The appearance of retinopathy in CDs rats fed diabetogenic diet and the absence of such retinopathy in the nondiabetic CDr strain can be taken as further circumstantial evidence for the presence of diabetic nephropathy in our model. The type of retinopathy we found in CDs is, however, unlike that classically described in humans, which is typically characterized by, among other findings, vascular changes including the appearance of microaneurysms. Yet, this retinopathy is similar to that which has been described in other experimental models of diabetes (2126) and is entirely consistent with earlier reports in the CDs strain (17,27,28). Of note, though, is that we were able to detect the retinopathy only between 6 and 12 months after initiation of the diabetogenic diet and the appearance of diabetes, while diabetic nephropathy developed earlier. We cannot rule out, however, that early diabetic retinopathy, undetectable by our investigative tools, was already present before 6 months of diabetogenic diet. Further investigations using more sensitive tools to detect the early appearance of retinopathy are required to resolve this issue.

Based on the evidence discussed above, our working assumption is that CDs develop a diabetes-associated type of nephropathy. Other experimental models of diabetes in rats and mice have previously been shown to develop various degrees of diabetic nephropathy. The hallmark of the diabetic phenotype in these other models, however, has been the appearance of proteinuria. As a result, the functional expression of diabetic nephropathy has usually been described as a leak of protein, with early microalbuminuria followed by macroproteinuria and a subsequent decline in glomerular filtration rate. The most striking and unusual finding in the current study was that the diabetic CDs strain developed a nephropathy that was not associated with proteinuria, yet exhibited a decline in creatinine clearance, which presumably reflects a decline in glomerular filtration within 1 month of the development of the diabetic metabolic syndrome. We did not detect an early hyperfiltration phase that has been reported to occur in early phases of diabetic nephropathy. It is possible that our study design did not allow us to determine whether a short-lived hyperfiltration phase occurred during the development of diabetes in CDs between initiation of diabetogenic diet and before our first measurement of kidney function at 1 month. Such a possibility, however, is unlikely, since the full metabolic diabetic state developed in CDs only after ∼4 weeks of diabetogenic diet, at which time we already detected a decline in glomerular filtration.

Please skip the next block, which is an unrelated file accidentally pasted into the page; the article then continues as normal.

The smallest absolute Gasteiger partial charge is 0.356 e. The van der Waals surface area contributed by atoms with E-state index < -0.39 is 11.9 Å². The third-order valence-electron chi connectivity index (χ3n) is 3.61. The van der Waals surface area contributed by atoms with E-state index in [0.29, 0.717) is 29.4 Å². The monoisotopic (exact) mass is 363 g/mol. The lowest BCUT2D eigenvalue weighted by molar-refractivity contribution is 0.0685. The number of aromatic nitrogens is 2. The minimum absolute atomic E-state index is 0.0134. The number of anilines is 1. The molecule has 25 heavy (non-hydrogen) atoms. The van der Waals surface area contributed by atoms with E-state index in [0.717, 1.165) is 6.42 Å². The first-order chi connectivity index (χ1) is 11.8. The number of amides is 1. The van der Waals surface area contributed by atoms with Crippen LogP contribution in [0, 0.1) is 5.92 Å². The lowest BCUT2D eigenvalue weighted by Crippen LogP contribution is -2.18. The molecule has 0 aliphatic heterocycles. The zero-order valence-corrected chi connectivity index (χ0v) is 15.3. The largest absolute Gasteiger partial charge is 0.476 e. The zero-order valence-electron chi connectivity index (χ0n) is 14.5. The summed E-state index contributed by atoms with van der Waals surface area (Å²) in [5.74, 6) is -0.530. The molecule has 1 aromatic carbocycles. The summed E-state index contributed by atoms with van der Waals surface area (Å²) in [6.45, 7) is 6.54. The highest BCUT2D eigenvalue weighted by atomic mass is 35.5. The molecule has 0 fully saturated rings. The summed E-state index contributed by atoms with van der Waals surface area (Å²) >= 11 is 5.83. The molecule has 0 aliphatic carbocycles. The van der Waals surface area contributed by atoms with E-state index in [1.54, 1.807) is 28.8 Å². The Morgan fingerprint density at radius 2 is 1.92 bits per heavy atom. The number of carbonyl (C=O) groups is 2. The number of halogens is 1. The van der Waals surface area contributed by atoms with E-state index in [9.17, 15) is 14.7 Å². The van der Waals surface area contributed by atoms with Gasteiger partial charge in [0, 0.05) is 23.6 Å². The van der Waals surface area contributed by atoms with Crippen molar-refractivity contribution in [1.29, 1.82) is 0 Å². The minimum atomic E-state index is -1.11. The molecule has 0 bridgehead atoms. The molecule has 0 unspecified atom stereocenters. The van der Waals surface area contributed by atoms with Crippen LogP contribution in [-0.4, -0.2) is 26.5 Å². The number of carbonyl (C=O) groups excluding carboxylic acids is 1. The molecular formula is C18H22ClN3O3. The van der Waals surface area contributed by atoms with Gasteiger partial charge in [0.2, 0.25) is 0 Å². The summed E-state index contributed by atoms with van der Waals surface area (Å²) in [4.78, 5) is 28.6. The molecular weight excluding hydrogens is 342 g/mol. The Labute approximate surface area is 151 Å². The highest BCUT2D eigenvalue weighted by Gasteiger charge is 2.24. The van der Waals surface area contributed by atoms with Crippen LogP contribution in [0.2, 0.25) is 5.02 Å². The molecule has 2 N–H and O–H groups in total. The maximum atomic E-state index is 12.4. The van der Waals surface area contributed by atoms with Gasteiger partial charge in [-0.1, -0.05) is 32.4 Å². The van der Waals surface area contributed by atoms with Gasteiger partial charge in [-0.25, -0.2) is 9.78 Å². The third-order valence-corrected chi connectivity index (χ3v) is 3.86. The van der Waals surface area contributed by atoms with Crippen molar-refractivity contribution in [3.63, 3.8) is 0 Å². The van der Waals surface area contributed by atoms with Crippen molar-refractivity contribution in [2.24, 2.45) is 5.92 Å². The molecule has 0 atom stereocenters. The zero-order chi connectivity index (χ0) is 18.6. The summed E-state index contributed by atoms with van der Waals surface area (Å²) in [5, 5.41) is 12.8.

The contrasting CDr strain, which remained normoglycemic despite the diabetogenic diet, developed significant proteinuria but without a reduction in glomerular filtration or the development of histopathological changes in the kidneys or the retinal pathology found in CDs. Because proteinuria developed in CDr with either regular or diabetogenic diet and because these animals did not develop diabetes with either diet, the appearance of proteinuria in CDr is obviously unrelated to the diabetogenic diet or diabetes. Could the proteinuria be related to the 13–14 mmHg higher blood pressure found in CDr than in CDs? This study does not allow us to provide a definitive answer to that question. The issue of proteinuria in CDr thus remains open and certainly deserves to be investigated in a separate study.

Have previous studies in the Cohen diabetic model reported similar findings with respect to proteinuria? Interestingly enough, in earlier studies on the phenotype of this model, little emphasis was placed on kidney function (313). No data were provided with respect to the level of protein excretion or kidney function in all but one study in which varying levels of proteinuria were reported in both CDs and CDr strains, ranging from low to abnormally high (7). In that particular study, however, no information was available as to the level of genetic homogeneity of the CDs strain, raising the possibility of cross-strain contamination affecting the level of protein excretion.

Why is there no proteinuria in the diabetic CDs strain that does develop nephropathy? Our current data suggest that the absence of proteinuria in the diabetic CDs is genetically determined. In favor of this conclusion are the observations that CDs fed diabetogenic diet (which became diabetic) or regular diet (which did not become diabetic) did not develop proteinuria, whereas paradoxically the CDr strain that was fed either diet (both groups not developing diabetes) excreted an abnormally high amount of protein in the urine. Thus, the dietary manipulation that induces the diabetic phenotype in CDs but not in CDr cannot be linked to the presence or absence of proteinuria. Proteinuria must, therefore, have been determined by the differing genetic background of the two strains. At this time, it is unclear which factor in the CDs genetic background prevents the development of proteinuria in the face of diabetic nephropathy. However, is proteinuria a sine qua non of the renal diabetic lesion? The pathophysiology of proteinuria in diabetes remains incompletely understood. The classic modeling claims increased porosity of the glomerular basement membrane in diabetes and a relative decrease in anionic charge, which together contribute to protein leakage. Such modeling does not appear to apply in the diabetic CDs rat. The reduction in glomerular filtration, on the other hand, is typically accounted for by a decrease in filtration surface caused by extracellular matrix expansion and obliteration of the capillary lumen, leading to a glomerulosclerosis type of lesion (16,29). In CDs, the abnormal morphology of the glomeruli that was found in the current study is consistent with the progressive decline in glomerular filtration. Judging from this model, therefore, protein leakage does not appear to be a prerequisite for the decline in glomerular filtration, and our results suggest that the two pathologies may be unlinked.